After the first wave of the pandemic was over, hotels successfully promoted the efforts they were making to ensure that cleanliness was a top priority to ease travelers’ concerns. One of the key findings in our research is that travelers are less concerned with health and cleanliness now than they were previously. While safety and cleanliness remain important, lower prices are now more of a priority than minimizing exposure to Covid and exceptional experiences are seen as being worth the price of travel.
​Source: Expedia Group Media Solutions
The top three priorities for travelers when booking travel are:
  • Low pricing
  • Ability to get a full refund
  • Flexible cancellation policies
To adapt to the unpredictability the pandemic brought, many hotel professionals (77%) implemented new pricing structures, refund and cancellation policies. And 96% of these hotel professionals said they still offer refundable services or hotel credits to be used at a later stay. From what we’ve learned about travelers’ top priorities, it’s clear that many still value these policies.
While price is top of mind for travelers, many industry professionals don’t view the importance of price in the same light.
​Source: Expedia Group Media Solutions
More than one half of consumers place an emphasis on cost, but less than a quarter of industry professionals do. This cost-conscious approach to booking travel persists: 60% of consumers said “getting the right price” is the most important feature when they’re looking to book.
People are also traveling with purpose. Top motivators for travelers include physical and mental health (49%), change of scenery (49%) and making up for lost time (46%). Think about how you can tie in cost savings at your property with the motivators consumers cite. For example, can you highlight cost-effective stays that provide a relaxing, retreat-like atmosphere or offers that combine experiences like scuba diving with exotic beachside accommodations.
Business and international travel
Interest in international travel has increased, with 50% of consumers likely to travel internationally in the next 12 months or have already booked a trip. This is a positive sign: In mid-2020 only 12% of people had the same travel plans.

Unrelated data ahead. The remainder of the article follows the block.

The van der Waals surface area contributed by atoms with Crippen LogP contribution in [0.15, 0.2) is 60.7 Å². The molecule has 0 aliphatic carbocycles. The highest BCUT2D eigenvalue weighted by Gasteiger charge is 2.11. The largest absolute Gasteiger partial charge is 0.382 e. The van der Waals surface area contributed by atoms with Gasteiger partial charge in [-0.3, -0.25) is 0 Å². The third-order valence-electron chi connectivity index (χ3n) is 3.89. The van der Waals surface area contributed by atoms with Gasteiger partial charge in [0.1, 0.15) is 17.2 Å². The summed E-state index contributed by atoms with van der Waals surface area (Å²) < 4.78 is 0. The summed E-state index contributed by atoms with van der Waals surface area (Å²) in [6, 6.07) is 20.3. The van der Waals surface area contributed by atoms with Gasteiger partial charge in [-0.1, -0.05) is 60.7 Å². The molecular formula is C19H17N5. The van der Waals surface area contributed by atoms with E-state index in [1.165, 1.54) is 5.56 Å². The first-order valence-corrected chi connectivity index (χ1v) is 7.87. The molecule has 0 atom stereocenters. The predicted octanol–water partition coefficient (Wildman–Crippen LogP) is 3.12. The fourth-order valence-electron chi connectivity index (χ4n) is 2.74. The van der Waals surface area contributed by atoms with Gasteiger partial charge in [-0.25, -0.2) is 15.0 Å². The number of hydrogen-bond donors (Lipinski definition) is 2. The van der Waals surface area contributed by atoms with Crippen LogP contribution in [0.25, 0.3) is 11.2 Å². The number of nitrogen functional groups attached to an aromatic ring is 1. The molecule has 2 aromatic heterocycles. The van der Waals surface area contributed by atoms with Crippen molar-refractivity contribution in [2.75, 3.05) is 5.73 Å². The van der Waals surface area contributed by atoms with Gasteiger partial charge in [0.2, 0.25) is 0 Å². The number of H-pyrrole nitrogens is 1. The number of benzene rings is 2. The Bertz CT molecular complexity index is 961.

Business travel is also up: One third of consumers said they’re planning a business trip. With this growth in business travel, we’re also seeing the return of “bleisure” (extending a work trip) and “flexcations” (remote work extended stays). This provides an opportunity to connect with bleisure travelers who are looking for a vacation experience or appeal to remote workers by highlighting local experiences and sharing insider’s tips to the area.
Optimistic outlook
Hotel travel professionals have an optimistic outlook for 2023 and outrank other industries when it comes to believing that travel demand will return to previous levels this year – if they haven’t already returned. Our first-party data backs this up: In the second quarter of 2022, lodging bookings were the highest in Expedia Group history, with gross bookings up 8% from the second quarter of 2019.
Sustainability and accessibility
Travelers are interested in sustainability and inclusivity when they’re looking to book: 70% of consumers said they are more likely to choose travel options that are more inclusive – and this is where consumers depart from price sensitivity and said they would opt for inclusive options, even if it’s more expensive. When it comes to sustainability, two in three consumers said they want to know what sustainable policies are in place.
<![CDATA[How will Las Vegas tourism evolve in 2023? We asked an insider who knows.]]>Wed, 25 Jan 2023 13:33:53 GMThttp://tourismanalytics.com/news-articles/how-will-las-vegas-tourism-evolve-in-2023-we-asked-an-insider-who-knowsReno Gazette Journal: January 23 2023.
Nevada casinos are raking in more money than ever.
And while the number of visitors landing in Las Vegas remains behind peak levels recorded pre-pandemic, that number is ticking upward.
Shows are back. Conventions are back. And as far as Las Vegas tourism authorities are concerned, the pandemic is a thing of the past. But the Las Vegas of today remains in transition between then and now — in the middle of a reinvention that aims to shift its reputation from a desert city of sin to a global center of sports.
The NHL, NFL and WNBA have already settled into town. F1 is on the way, and an MLB franchise may be poised to relocate there soon. All the while, the powers that be are trying to figure out a way to retrieve international travelers that have yet to fully return. And sports may be part of the solution.
To get a sense of where Las Vegas tourism stands heading into 2023, the RGJ connected with someone who would know: Steve Hill, CEO of the Las Vegas Convention and Visitors Authority, the government agency tasked with getting people to the glittering tourism mecca.
Here's what he had to say about everything from the lack of international travel from Asia, the state of conventions and the role of sports in the future of Las Vegas. This conversation has been edited for length and clarity.
On possible challenges to the Las Vegas tourism industry in 2023: There are some potential headwinds, but so far the headwinds are there and we are just flying through them, and they’re not bothering us a whole lot. The tourism and hospitality industry nationally has done well despite concerns about a recession and inflation and things like that. The other couple (challenges) are the full recovery of international travel, particularly from Asia. And the war in Eastern Europe is generally a global concern — and those kinds of concerns aren’t helpful. All of those things reaching a conclusion, which will happen at some point, provides more opportunity going forward.